Today it rained all day--literally. It was a very good day to hole up and do some cooking, work on a project, or relax with a book or tv. We jumped into the truck and drove 1 1/2 hrs to Shreveport, LA to run errands! First we found a new bulb for my sewing machine. Now I can see what I'm sewing. Yay! Next was lunch. McDonalds is offering a BOGO on Quarter Pounders with Cheese if you answer a simple survey. Our lunch cost less than $7. On to see our financial guy. We are in very good shape (for the shape we're in) and things are improving. We hurried to the urologist for Duane's annual cancer screening. His kidneys are in such good shape that he doesn't have another screening for 2 years. A big YAY! Still scurrying through the rain we shopped at Academy and came out with new court shoes for Duane and a new pair of walking shoes--both on sale. Shopping continued at Harbor Freight for a new tool box to replace the plastic bins which aren't working out for Duane (see Saturday's blog). We made one last stop for dinner at Cracker Barrel and used the rest of the money on our Christmas gift card. When we were within a few miles of the house, we ran out of the rain and into a fine drizzle that continued on into the night.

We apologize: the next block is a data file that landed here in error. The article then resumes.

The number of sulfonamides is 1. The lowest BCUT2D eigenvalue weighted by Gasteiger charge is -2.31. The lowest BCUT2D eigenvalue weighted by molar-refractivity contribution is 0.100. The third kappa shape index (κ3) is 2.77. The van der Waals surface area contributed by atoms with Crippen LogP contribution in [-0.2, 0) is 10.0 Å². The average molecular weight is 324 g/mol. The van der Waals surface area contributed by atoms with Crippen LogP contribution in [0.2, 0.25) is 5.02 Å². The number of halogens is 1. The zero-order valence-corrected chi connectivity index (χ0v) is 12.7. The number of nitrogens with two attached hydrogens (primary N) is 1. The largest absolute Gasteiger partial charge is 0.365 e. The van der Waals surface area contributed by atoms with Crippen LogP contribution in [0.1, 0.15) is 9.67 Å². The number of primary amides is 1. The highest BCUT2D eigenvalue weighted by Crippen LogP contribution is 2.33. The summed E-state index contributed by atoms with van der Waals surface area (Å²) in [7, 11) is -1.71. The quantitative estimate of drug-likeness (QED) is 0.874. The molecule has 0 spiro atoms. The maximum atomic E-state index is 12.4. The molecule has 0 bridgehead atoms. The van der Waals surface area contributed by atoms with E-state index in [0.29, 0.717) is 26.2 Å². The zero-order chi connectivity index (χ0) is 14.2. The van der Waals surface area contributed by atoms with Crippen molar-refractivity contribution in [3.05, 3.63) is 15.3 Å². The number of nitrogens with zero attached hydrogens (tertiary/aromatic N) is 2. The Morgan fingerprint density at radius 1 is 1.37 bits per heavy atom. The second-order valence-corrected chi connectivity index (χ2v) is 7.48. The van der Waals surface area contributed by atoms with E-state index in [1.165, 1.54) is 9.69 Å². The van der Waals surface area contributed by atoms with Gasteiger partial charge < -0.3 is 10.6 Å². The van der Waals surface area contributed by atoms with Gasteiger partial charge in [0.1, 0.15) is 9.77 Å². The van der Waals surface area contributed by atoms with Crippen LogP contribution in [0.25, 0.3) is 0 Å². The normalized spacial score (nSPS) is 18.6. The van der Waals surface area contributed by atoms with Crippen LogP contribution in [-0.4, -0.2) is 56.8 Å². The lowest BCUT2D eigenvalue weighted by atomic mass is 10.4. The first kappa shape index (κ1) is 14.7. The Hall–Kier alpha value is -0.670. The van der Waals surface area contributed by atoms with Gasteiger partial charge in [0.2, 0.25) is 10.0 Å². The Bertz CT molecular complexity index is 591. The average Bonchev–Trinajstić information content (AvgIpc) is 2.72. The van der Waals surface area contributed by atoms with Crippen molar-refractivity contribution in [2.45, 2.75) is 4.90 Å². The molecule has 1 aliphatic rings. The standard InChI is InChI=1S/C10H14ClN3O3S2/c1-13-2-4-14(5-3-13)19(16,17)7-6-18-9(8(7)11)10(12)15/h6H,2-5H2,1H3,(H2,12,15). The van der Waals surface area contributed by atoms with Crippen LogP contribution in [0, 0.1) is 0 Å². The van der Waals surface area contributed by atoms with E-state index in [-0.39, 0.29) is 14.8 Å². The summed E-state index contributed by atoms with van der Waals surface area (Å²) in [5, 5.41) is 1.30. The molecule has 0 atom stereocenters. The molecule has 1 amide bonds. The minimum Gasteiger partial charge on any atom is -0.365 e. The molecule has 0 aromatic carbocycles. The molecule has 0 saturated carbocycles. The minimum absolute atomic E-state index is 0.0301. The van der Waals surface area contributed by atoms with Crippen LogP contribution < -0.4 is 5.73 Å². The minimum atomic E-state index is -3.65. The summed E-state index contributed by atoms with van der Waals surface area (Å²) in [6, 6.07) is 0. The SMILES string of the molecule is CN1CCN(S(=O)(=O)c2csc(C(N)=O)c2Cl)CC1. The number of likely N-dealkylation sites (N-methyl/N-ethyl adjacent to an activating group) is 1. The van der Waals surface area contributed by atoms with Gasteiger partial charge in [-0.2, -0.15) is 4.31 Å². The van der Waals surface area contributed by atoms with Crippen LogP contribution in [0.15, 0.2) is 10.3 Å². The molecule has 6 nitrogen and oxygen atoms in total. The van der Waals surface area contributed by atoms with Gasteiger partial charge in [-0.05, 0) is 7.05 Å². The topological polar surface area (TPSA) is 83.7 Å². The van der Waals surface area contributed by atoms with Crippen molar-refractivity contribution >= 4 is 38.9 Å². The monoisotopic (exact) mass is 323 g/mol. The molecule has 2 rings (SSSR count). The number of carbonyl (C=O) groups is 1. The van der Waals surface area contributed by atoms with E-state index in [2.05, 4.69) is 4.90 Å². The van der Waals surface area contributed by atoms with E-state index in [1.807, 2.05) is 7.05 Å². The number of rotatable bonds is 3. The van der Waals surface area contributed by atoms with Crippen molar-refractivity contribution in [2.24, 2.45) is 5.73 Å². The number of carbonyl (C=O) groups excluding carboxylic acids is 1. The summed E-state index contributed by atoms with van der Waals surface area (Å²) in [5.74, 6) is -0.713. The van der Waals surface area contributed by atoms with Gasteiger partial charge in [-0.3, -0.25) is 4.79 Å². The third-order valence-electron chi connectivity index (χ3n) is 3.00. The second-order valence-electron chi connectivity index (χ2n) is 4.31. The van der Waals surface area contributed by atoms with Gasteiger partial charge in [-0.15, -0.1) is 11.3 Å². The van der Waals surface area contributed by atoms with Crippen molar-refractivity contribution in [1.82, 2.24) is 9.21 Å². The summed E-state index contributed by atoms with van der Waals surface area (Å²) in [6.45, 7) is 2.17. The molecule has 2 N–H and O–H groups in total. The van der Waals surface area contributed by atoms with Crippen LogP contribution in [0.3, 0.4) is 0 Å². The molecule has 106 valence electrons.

Here are some things you probably didn't know about your back.
Not everyone has the standard 33 vertebrae. The number actually varies between 32 and 35.
Bad backs, and remedies for them, have been recorded in the earliest medical documents. An ancient Egyptian scroll explains how to diagnose a "pulled vertebra. By 2700 B.C. the Chinese were practicing intentional spinal manipulation. Back-cracking was widespread throughout the ancient world.
The modern practice of chiropractic began when Daniel David Palmer, a self-styled "magnetic healer", claimed to have restored the hearing of a deaf man by popping one of his vertebra back into place in 1895.
The saying "watch your back" may have been derived from military tactics, but the Oxford English Dictionary says the term first appeared in the 1949 Western novel Milk River Range by Lee Floren. The term "get off my back" has roots in the 17th century.
Hope you had a good day too!
Louise and Duane.